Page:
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Tummy Tuck Discomfort for over a Year?

I had a full tummy tuck nearly 15 months ago, and I am still experiencing moderate pain and almost constant swelling. I have experienced spasms I can feel with my hand, the hard kind, not the fluttery spasms. I got pneumonia after surgery and the coughing was unbearable. I started swimming and doing crunches six months after surgery and was told to stop until the 1 year mark. It's over a year and I still hurt and swell and have to wear a girdle to ease the pain. Are any of these normal?

Doctor Answers (7)

This isn't normal

+2

What you are describing is clearly not the normal course for a tummy tuck patient to follow.  At most, 3 months after surgery you should be doing everything normally and feeling very good.  I would go back to your doctor and have this evaluated or seek another opinion and exam in your area.


Seattle Plastic Surgeon
5.0 out of 5 stars 47 reviews

Pain 1 year after tummy tuck

+1

There may be medical causes for your pain such as a hernia or neuropraxia or spasm or weight gain, etc. You should meet with your surgeon to discuss an evaluation and possible treatments.

Otto Joseph Placik, MD
Chicago Plastic Surgeon
5.0 out of 5 stars 41 reviews

Tummy tuck pain after 1 year

+1

If you are having discomfort more than a year after a tummy tuck, you should probably see your surgeon to perform an exam.

Steven Wallach, MD
Manhattan Plastic Surgeon
4.5 out of 5 stars 15 reviews

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Discomfort after a tummy tuck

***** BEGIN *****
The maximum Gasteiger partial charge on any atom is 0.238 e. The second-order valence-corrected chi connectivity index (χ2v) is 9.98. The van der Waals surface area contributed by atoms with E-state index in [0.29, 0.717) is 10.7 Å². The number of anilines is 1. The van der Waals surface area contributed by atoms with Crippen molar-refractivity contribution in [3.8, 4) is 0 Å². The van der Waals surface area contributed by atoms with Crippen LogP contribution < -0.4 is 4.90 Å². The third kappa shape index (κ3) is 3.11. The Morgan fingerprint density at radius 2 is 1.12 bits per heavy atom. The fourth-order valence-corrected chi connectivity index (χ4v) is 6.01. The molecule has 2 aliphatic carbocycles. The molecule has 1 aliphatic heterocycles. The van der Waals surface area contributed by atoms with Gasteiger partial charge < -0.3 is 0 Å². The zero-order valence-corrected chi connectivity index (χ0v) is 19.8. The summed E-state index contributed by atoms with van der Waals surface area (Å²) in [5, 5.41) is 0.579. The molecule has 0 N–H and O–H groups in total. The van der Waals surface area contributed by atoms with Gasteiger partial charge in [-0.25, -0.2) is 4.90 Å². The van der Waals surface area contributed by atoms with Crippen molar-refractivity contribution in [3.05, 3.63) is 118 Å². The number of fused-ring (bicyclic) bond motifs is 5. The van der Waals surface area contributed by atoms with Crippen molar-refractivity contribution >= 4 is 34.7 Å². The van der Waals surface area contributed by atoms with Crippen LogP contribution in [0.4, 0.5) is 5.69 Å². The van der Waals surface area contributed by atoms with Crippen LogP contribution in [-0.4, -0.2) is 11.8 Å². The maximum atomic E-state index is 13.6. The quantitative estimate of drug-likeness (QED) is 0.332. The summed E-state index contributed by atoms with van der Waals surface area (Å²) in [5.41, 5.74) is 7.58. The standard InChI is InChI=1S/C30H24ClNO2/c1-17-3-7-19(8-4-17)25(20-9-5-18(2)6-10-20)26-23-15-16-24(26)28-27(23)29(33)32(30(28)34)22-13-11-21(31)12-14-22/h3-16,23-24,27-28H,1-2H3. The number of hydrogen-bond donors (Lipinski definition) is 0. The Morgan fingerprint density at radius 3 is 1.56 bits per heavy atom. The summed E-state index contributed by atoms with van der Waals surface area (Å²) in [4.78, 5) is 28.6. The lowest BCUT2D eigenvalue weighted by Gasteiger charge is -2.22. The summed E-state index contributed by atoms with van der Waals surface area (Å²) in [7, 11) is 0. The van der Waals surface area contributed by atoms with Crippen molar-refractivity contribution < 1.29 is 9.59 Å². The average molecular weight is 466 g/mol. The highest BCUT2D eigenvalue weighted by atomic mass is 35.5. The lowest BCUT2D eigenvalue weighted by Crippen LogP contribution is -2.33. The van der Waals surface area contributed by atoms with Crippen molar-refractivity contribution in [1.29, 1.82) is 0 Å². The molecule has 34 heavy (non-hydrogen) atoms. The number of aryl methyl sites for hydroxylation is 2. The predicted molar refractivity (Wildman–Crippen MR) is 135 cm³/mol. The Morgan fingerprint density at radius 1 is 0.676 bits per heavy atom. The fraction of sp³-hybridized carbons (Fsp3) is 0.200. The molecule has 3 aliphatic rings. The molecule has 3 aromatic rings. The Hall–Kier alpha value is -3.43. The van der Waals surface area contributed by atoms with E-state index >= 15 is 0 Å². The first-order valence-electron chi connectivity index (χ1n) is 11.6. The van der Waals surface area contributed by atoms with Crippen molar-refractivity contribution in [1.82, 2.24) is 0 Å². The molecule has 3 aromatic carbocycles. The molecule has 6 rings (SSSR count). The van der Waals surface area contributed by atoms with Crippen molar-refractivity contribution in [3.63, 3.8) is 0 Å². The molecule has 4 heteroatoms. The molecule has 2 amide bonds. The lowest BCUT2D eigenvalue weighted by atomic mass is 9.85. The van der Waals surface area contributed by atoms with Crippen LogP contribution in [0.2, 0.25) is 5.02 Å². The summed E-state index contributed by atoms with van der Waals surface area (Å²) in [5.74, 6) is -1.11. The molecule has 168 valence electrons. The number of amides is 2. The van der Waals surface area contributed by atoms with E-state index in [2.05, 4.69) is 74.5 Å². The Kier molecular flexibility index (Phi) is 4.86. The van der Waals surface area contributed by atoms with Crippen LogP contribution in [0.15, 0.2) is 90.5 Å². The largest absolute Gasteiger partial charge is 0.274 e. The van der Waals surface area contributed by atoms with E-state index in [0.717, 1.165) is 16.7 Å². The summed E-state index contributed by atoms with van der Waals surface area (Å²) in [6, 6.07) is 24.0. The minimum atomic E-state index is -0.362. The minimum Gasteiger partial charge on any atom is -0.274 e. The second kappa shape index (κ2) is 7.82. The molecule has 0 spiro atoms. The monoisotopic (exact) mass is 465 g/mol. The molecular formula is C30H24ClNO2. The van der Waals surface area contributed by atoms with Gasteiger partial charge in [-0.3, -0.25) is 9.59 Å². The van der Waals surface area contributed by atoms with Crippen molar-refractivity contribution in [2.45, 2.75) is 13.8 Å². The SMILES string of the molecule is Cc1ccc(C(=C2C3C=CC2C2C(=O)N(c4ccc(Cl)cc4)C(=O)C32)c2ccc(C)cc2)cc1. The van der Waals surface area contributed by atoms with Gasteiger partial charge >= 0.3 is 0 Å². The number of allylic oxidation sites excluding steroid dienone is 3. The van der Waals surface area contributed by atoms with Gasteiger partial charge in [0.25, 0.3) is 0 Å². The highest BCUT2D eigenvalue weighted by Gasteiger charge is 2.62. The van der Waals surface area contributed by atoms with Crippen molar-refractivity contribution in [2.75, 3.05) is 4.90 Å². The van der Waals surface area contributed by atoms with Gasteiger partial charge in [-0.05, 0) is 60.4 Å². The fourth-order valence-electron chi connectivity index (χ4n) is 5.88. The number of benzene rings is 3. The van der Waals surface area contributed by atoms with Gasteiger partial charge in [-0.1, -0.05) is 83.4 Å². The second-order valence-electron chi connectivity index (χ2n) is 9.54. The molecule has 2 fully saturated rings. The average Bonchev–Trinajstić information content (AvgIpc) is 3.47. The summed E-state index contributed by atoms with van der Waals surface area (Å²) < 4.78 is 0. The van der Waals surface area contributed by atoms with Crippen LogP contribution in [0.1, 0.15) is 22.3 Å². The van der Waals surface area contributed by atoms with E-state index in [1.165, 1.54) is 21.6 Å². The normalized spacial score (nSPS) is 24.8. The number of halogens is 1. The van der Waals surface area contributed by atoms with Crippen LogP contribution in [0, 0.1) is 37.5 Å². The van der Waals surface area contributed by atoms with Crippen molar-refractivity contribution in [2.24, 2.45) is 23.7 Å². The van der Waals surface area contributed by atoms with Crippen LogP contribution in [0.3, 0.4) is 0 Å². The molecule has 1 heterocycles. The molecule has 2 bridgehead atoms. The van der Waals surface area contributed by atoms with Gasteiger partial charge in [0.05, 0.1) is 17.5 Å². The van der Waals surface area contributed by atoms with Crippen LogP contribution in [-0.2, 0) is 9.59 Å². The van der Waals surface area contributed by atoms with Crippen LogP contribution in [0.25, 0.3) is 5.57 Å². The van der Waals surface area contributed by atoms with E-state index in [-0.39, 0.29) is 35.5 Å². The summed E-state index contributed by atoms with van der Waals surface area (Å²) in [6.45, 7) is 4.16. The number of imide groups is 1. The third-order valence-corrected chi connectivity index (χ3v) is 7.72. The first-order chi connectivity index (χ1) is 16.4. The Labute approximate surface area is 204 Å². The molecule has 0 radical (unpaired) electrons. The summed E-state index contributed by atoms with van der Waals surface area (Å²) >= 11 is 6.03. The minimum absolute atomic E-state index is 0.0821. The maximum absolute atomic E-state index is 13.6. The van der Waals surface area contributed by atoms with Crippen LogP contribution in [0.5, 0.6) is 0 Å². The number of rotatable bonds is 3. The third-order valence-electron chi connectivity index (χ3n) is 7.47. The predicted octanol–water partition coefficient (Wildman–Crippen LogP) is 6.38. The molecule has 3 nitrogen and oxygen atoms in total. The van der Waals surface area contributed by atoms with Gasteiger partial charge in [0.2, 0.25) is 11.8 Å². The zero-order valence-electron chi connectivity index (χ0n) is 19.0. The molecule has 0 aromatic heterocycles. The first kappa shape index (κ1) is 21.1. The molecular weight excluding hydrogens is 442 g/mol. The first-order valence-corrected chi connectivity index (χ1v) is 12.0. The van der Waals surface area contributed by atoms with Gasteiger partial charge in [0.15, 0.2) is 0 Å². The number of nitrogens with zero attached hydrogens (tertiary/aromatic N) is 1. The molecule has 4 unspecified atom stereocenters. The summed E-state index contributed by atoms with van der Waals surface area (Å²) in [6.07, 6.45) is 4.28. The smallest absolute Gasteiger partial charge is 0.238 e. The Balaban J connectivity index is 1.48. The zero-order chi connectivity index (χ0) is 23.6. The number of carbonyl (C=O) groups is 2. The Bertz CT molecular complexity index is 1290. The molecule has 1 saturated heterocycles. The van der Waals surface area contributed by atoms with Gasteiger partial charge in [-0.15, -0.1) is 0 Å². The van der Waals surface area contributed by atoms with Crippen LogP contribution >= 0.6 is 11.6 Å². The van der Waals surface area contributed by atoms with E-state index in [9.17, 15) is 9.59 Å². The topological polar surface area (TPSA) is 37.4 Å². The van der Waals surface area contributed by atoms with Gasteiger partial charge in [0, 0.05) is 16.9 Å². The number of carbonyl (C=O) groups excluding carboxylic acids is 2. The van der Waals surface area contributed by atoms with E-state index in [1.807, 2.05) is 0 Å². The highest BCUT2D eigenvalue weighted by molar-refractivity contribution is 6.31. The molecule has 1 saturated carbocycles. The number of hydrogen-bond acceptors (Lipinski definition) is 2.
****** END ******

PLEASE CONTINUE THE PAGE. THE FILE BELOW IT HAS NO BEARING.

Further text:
+1

Tummy tucks are very popular and effective way to contour the abdomen. Patients who received the teacher should understand that there is a significant recovery process afterwards. Patients may experience swelling, bruising, and discomfort. Usually the discomfort will result in one to two months.

If you continue to have discomfort 15 months after your surgery, visit with a board-certified plastic surgeon and relay your concerns. They will be able to examine you and determine if the discomfort is coming from the level of your muscle, or a more superficial layer. It is possible that he may have a knot of scar tissue that is causing this discomfort and this may be treated with a small revision surgery.

To learn more about tummy tucks, see photos, and help you decide which one is best for you, please visit us at the link below:

Pat Pazmino, MD
Miami Plastic Surgeon
4.5 out of 5 stars 58 reviews

You may have a hernia

+1

 This is very unusual and you should have a full evaluation by a board certified plastic surgeon. Please get more consultation. The symptoms you describe are similar  with hernia or bulging( weaking of the suture line).

Kamran Khoobehi, MD
New Orleans Plastic Surgeon
5.0 out of 5 stars 51 reviews

Not typical...

+1

There are many reasons to have problems after surgery, but what you are describing is certainly outside the norm. It is possible that a chronic infection could cause prolonged swelling and spasms, but that usually makes itself apparent by coming to the surface. Some of the sutures that are used to tighten the abdominal wall could cause pain as well. Bottom line, you need to be re-evaluated, either by your surgeon or someone else. Good luck!

Robert S. Houser, DO
Columbus Plastic Surgeon
5.0 out of 5 stars 7 reviews

Clinical exam followed by imaging study, if needed

+1

It is unusual to have these symptoms after one year plus. The knots could be the sutures used for muscle plication.

I would recommend a clinical exam to rule out abdominal hernia or at least a fascial tear. Since you had pneumonia very soon after surgery, there is a chance that some of your sutures came undone.

If the clinical exam is negative and you still got the symptoms an imaging study would be my next step.

Hope that help!

Hisham Seify, MD, PhD, FACS
Orange County Plastic Surgeon
5.0 out of 5 stars 4 reviews

These answers are for educational purposes and should not be relied upon as a substitute for medical advice you may receive from your physician. If you have a medical emergency, please call 911. These answers do not constitute or initiate a patient/doctor relationship.